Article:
Randy Rodgers and Helen Hands, from Hays, receive the 2012 Land and Soil Wildlife Conservationist award from Troy Schroeder, Kansas Wildlife Federation President, right.
The Kansas Wildlife Federation (KWF) proudly announces winners of the 2012 Conservation Achievement Program Awards (CAP). KWF honored thirteen recipients on February 23rd at a reception and banquet in their honor in Emporia.
For 49 years, the Federation has recognized Kansans who have devoted exceptional efforts for wildlife conservation in the state. Kansans, who wished to recognize the awardees for their contributions, supplied the nominations.
The CAP awards are given in several categories including youth, land, water, wildlife, forest, education, farming and ranching. For 2012, 12 awards were given, along with the President’s special award for meritorious service to the KWF.
These are the most prestigious conservation-related awards given in Kansas and are patterned after similar awards in most other states through respective state affiliates of the National Wildlife Federation. Long-time professor of biology at Kansas State University, Robert Robel of Manhattan won the overall award, Conservationist of the Year. Dr. Robel passed away last month so his wife, Anise, accepted the award in his place.
Award sponsors for these awards included Westar, Inc., Kansas State Chapters of the National Wild Turkey Federation, Kansas Chapter of the Wildlife Society, Kansas Chapter of the American Fisheries Society, Geary County Fish and Game Association, the Watershed Institute, the Jim Ruder family of WaKeeney, Kansas Farmers Union and the Emporia Area Chapter of the Quail and Upland Wildlife Federation.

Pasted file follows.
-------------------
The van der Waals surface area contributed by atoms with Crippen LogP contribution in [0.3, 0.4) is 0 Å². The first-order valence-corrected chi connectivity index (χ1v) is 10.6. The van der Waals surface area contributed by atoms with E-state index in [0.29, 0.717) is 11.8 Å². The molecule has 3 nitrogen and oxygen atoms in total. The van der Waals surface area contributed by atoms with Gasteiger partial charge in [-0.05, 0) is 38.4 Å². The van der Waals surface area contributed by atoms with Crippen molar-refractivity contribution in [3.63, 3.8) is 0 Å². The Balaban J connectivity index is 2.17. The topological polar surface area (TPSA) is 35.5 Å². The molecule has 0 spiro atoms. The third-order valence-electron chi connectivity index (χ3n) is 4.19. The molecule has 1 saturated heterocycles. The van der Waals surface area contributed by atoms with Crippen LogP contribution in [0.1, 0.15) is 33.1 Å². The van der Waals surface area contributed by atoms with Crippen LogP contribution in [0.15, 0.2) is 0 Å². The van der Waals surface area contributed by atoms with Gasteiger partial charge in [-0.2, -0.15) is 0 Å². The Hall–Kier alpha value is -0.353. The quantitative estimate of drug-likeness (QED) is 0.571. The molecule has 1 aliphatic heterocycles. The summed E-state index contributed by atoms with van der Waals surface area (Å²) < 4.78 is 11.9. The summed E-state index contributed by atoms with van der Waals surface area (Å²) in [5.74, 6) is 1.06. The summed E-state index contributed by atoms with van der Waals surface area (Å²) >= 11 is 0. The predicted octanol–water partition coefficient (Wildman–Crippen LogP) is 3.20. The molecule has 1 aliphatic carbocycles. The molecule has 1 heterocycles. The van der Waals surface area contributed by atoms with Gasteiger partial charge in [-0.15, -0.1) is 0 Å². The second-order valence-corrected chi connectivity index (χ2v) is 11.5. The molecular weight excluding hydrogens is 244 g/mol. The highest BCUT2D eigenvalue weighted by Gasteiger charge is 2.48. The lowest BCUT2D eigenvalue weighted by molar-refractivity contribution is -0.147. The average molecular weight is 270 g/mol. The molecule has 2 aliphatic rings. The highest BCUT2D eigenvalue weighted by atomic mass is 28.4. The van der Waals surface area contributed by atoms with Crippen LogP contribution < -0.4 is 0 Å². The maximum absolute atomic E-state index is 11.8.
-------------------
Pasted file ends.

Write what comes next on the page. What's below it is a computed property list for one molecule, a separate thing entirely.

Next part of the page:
The 2012 Land and Soil Wildlife Conservationist Award was presented to Randy Rodgers and Helen Hands of Hays. Randy provided years of valuable service to the sportsmen of Kansas as Upland Bird Research Biologist for the Kansas Department of Wildlife, Parks and Tourism. He researched and developed options to improve habitat on private land in conjunction with crop production. Now retired, Randy is spending his time “practicing what he preached,” developing wildlife habitat on four tracts of Rush County land purchased by him and his wife Helen, also a former KDWPT biologist. They have developed state-of-the-art upland bird habitat on this land, while keeping much of it in crop production.
They used federal Farm Bill Program practices, mostly the Conservation Reserve Program (CRP), to establish native grass and shrubs in strategic locations. The really cool thing is that these areas have been designed with farming ease in mind. Grassed terraces and other areas were designed to eliminate point rows and other hard-to-farm spots. The remaining crop fields were laid out in even sprayer or planter widths to prevent overlap. Although the aerial views of their properties look complicated, they are strikingly attractive and fields are easy to farm. It is no surprise that these areas are also a hunter’s paradise.
After a couple years, the plan proved successful. In a year of low pheasant numbers in the surrounding area, their land still had good numbers of birds. If you provide all necessary habitat components in close proximity, you will have birds. Of course, other species like rabbits and deer like it too.
Not walking away from their life’s work, Randy and Helen have demonstrated how to build ideal upland bird habitat on a productive farm. They have already been contacted by others wanting information about creating something similar.
One field has a low area that was developed into a wetland. When it has water, it provides a great place for shorebirds and waterfowl.
Randy and Helen have put their philosophy into practice for many years and implemented sound management practices for crops and wildlife. They are very deserving of being recognized as the 2012 Land and Soil Wildlife Conservationists of the Year by the Kansas Wildlife Federation.